Watch This offers movie recommendations inspired by new releases, premieres, current events, or occasionally just our own inscrutable whims. This week: The latest Fast & Furious movie has been pushed back a full year, so why not cope with its absence by checking out some other movies with car chases in them?
“High speed car chase sequences on open highways—without any traffic control, without police permission, without anything. We just shot ’em.” That’s one of the makers of The Man From Hong Kong, reminiscing about the production in Not Quite Hollywood, a documentary detailing the Ozploitation cinema of the ’70s and ’80s. Another pipes in: “We saw people hit by cars, and they’d just pick ’em up, say, ‘You alright? Here, have a VB mate, you’ll be alright, just stand there but make sure you get out of the way a little earlier.’” Today, such a flagrant disregard for the safety of cast and crew would never be tolerated on a film set, and for good reason. But the sense of danger is real in the movie—and coupled with the knowledge that no one did get seriously injured, it makes for one hell of an entertaining action vehicle.
The Man From Hong Kong blends the conventions of a James Bond thriller with chop-socky action, and does so with a single-minded commitment to fast-paced fun that keeps it lively and watchable even during some of the sillier narrative interludes. The story is beyond simple: Elite Hong Kong detective Fang Sing Leng (Chinese martial-arts star Jimmy Wang Yu) travels to Sydney to extradite a drug dealer (played by the film’s famed fight choreographer, Sammo Hung), only to end up punching and kicking his way up the criminal food chain to crimelord Jack Wilton (one-time Bond himself, George Lazenby). Along the way, Fang crosses paths with assassins, local cops, and a seemingly endless parade of low-level goons just waiting to have their asses handed to them. He also manages to sleep with a few women in between the kung-fu dust-ups.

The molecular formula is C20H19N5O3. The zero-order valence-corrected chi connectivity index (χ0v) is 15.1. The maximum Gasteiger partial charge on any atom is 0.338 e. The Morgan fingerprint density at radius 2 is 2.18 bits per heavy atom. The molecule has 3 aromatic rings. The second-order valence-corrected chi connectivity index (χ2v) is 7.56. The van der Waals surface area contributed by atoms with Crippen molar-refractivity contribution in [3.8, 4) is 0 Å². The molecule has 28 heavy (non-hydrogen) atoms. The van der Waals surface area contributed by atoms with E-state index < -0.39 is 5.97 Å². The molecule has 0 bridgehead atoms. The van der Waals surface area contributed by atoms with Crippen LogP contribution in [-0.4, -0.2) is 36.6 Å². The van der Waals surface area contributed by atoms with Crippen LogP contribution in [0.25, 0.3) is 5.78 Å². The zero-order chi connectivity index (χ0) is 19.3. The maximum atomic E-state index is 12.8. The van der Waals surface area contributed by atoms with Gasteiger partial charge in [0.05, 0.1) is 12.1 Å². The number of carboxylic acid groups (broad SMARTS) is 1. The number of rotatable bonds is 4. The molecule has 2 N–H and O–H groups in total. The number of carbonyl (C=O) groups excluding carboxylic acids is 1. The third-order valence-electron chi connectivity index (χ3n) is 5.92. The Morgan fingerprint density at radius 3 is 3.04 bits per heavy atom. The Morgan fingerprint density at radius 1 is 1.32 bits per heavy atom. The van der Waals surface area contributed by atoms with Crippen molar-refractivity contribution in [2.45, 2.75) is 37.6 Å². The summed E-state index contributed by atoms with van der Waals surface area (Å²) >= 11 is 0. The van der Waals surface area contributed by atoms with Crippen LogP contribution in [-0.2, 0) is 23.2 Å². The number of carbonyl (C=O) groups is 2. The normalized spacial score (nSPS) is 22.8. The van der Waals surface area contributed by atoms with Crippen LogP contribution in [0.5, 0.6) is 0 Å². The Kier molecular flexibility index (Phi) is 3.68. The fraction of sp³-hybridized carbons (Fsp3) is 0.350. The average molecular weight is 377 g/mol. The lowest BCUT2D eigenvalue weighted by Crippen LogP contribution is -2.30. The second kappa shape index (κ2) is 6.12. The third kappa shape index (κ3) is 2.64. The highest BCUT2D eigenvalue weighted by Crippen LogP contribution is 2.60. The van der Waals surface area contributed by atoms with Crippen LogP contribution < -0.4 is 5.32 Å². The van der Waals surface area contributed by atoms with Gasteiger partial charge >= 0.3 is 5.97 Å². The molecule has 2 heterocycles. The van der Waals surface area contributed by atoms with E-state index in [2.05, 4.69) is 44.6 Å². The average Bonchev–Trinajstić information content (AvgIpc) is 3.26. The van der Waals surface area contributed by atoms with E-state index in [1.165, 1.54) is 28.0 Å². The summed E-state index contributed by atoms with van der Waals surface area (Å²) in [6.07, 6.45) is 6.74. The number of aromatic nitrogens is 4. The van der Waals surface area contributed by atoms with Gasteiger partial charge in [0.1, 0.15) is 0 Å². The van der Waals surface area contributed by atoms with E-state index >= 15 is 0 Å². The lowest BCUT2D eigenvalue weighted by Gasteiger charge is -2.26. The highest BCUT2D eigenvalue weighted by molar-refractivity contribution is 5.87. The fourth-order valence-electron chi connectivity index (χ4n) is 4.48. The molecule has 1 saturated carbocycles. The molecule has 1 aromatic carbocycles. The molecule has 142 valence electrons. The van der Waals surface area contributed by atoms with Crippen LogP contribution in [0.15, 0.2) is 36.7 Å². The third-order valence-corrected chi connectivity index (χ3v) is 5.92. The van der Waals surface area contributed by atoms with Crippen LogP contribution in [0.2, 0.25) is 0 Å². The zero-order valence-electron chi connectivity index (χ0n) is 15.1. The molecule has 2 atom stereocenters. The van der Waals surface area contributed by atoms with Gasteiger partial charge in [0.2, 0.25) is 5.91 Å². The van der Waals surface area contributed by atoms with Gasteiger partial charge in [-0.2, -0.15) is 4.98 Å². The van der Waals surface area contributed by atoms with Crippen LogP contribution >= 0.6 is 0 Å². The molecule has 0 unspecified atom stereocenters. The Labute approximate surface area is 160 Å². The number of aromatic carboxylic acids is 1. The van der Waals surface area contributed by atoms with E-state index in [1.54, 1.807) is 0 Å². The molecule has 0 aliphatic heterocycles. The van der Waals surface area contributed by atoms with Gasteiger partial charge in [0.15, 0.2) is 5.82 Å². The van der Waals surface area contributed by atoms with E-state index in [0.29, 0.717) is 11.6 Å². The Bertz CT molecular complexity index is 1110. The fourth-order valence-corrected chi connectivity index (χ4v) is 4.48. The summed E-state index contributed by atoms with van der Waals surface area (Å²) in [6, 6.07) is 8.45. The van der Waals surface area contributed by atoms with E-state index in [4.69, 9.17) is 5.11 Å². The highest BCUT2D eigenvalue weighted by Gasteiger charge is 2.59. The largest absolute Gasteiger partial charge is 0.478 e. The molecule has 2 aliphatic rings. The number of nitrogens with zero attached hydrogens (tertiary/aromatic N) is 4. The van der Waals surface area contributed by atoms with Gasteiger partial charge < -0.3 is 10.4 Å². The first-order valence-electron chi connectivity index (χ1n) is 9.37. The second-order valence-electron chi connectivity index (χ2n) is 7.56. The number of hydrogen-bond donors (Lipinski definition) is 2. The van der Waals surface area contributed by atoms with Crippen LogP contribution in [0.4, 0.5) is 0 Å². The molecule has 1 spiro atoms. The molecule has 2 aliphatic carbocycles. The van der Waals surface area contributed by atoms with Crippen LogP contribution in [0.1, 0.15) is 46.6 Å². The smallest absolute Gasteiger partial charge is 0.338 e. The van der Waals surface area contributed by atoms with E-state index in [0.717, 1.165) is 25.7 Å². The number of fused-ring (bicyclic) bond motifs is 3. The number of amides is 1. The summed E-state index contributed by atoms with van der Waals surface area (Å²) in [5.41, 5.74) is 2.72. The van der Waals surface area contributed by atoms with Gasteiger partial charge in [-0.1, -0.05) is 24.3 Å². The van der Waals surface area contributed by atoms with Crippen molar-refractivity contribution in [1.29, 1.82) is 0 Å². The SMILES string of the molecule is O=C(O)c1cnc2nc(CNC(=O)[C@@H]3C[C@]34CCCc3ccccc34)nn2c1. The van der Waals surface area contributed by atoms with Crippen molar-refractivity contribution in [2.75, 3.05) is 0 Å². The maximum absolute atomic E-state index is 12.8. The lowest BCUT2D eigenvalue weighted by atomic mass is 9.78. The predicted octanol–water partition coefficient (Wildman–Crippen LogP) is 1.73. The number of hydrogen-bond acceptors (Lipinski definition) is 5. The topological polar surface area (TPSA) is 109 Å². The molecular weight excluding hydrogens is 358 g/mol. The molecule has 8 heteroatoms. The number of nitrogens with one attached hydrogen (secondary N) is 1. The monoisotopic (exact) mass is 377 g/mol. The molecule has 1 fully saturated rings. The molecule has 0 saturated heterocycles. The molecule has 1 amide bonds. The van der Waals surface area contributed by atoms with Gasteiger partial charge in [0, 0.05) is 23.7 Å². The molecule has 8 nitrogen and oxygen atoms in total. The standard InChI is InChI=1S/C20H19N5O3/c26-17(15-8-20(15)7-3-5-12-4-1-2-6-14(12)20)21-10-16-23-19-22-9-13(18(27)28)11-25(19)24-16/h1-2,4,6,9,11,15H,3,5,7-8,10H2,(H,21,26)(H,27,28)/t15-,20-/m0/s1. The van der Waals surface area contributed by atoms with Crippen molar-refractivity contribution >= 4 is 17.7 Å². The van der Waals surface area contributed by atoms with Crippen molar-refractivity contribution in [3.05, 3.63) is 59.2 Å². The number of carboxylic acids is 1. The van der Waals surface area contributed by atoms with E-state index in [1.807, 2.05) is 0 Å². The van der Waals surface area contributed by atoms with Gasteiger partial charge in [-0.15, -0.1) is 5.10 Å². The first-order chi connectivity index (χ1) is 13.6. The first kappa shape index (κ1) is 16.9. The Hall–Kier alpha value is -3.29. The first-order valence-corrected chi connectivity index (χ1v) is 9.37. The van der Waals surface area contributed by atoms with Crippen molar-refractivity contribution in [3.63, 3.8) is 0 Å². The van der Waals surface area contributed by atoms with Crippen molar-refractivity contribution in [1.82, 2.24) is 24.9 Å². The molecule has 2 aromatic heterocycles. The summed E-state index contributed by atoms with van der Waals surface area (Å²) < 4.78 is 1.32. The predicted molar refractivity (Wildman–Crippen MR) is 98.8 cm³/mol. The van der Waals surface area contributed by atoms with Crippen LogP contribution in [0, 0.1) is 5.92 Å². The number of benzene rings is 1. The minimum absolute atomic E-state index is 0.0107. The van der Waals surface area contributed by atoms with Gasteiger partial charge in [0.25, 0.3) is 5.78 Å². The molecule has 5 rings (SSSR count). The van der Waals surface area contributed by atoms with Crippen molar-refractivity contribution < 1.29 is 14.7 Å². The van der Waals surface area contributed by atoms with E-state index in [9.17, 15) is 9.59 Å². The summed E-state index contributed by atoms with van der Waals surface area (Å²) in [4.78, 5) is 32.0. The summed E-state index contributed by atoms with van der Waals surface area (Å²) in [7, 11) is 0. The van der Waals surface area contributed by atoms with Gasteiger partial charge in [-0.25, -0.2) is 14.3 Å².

Director Brian Trenchard-Smith has amassed quite the filmography over the years, including helming multiple cult classics (BMX Bandits, Dead End Drive-In, The Quest, two of the Leprechaun movies), but Man From Hong Kong might be his most purely enjoyable, as breezy as the winds that carry Fang’s hang-glider to the rooftop of Wilton’s villainous compound at the film’s finale. It’s rare that more than a few minutes go by without someone sent flying through a window, or high-kicked against a wall. There’s a dry sense of humor here, subtler than the usual corny one-liners that populate these types of films (though there’s plenty of those, too, some of them containing cringeworthy racial humor). A terrific prison-set fight scene in which Hung and Yu’s characters throw down features wry editing, a kick in the crotch cutting directly to a shot of the local cops across the street breaking billiards. The Aussie journalist Fang seduces is doing a story on hang-gliding (or “kite-flying” in her words), and apparently Trenchard-Smith is a big fan, because he inserts numerous tracking shots of the activity over characters delivering exposition, presumably because it’s more fun to watch than people talking. And be careful of any car that overturns in this film. A second later, it’s going to explode into a giant fireball.
But the stuntwork, practical effects, and choreography are the real draw. Knowing the near-total lack of safety precautions behind the scenes isn’t required to marvel at the sight of a guy free-climbing a metal pipe nearly eight stories up the side of a building, or to witness an actor of Lazenby’s stature very clearly allowing himself to be set on fire, with nary a stunt double in sight. And the climactic car chase ripples with “Oh, dear god, they’re really doing that” excitement, cars flipping and slamming into each other with abandon. They might seem slow-moving in comparison to the high-speed precision stunt work of today’s Hollywood mega productions, but there’s a sense of fraught risk that’s missing from more modern films, a willingness to tempt grievous injury that lends it all a frisson of intensity and anxiety. At one point, early on, one of the many exploding cars blows up and the driver’s-side door goes flying toward a camera hundreds of feet away. It’s the kind of dumb-luck practical effect that can really only be done digitally in today’s CGI-aided action. But The Man From Hong Kong kicks, punches, and yes, blows up automobiles real good en route to its conclusion. By the time Yu is sliding down a skyscraper, attached only to a single rope, the film has made its point: What’s more compelling than death-defying action cinema that’s really, truly defying death?